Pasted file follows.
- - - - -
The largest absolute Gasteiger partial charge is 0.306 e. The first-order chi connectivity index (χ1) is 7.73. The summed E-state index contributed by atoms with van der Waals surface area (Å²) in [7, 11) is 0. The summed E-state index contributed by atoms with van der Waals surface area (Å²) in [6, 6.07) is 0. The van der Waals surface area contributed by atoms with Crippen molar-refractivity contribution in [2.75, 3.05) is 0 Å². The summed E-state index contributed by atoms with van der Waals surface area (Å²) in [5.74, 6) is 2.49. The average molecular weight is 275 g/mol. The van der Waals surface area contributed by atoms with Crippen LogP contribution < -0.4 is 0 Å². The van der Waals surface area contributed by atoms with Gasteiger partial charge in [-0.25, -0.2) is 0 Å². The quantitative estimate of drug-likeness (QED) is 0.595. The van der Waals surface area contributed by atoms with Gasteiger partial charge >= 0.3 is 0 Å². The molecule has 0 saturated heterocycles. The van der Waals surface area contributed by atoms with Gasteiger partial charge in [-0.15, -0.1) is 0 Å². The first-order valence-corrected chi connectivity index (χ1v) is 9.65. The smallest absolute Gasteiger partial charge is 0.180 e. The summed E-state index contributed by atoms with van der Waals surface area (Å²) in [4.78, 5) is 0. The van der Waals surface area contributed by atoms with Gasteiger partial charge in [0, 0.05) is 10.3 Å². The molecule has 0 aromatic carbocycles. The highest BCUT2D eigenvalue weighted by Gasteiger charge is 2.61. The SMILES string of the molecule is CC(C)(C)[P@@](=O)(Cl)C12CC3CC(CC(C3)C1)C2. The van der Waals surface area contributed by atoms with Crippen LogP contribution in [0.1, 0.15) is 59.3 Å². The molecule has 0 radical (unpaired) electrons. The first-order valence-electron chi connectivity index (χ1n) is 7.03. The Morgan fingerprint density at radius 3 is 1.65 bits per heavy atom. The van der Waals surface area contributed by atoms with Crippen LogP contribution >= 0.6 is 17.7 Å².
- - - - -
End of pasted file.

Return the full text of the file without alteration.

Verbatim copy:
The largest absolute Gasteiger partial charge is 0.306 e. The first-order chi connectivity index (χ1) is 7.73. The summed E-state index contributed by atoms with van der Waals surface area (Å²) in [7, 11) is 0. The summed E-state index contributed by atoms with van der Waals surface area (Å²) in [6, 6.07) is 0. The van der Waals surface area contributed by atoms with Crippen molar-refractivity contribution in [2.75, 3.05) is 0 Å². The summed E-state index contributed by atoms with van der Waals surface area (Å²) in [5.74, 6) is 2.49. The average molecular weight is 275 g/mol. The van der Waals surface area contributed by atoms with Crippen LogP contribution < -0.4 is 0 Å². The van der Waals surface area contributed by atoms with Gasteiger partial charge in [-0.25, -0.2) is 0 Å². The quantitative estimate of drug-likeness (QED) is 0.595. The van der Waals surface area contributed by atoms with Gasteiger partial charge >= 0.3 is 0 Å². The molecule has 0 saturated heterocycles. The van der Waals surface area contributed by atoms with Gasteiger partial charge in [-0.15, -0.1) is 0 Å². The first-order valence-corrected chi connectivity index (χ1v) is 9.65. The smallest absolute Gasteiger partial charge is 0.180 e. The summed E-state index contributed by atoms with van der Waals surface area (Å²) in [4.78, 5) is 0. The van der Waals surface area contributed by atoms with Gasteiger partial charge in [0, 0.05) is 10.3 Å². The molecule has 0 aromatic carbocycles. The highest BCUT2D eigenvalue weighted by Gasteiger charge is 2.61. The SMILES string of the molecule is CC(C)(C)[P@@](=O)(Cl)C12CC3CC(CC(C3)C1)C2. The van der Waals surface area contributed by atoms with Crippen LogP contribution in [0.1, 0.15) is 59.3 Å². The molecule has 0 radical (unpaired) electrons. The first-order valence-electron chi connectivity index (χ1n) is 7.03. The Morgan fingerprint density at radius 3 is 1.65 bits per heavy atom. The van der Waals surface area contributed by atoms with Crippen LogP contribution >= 0.6 is 17.7 Å².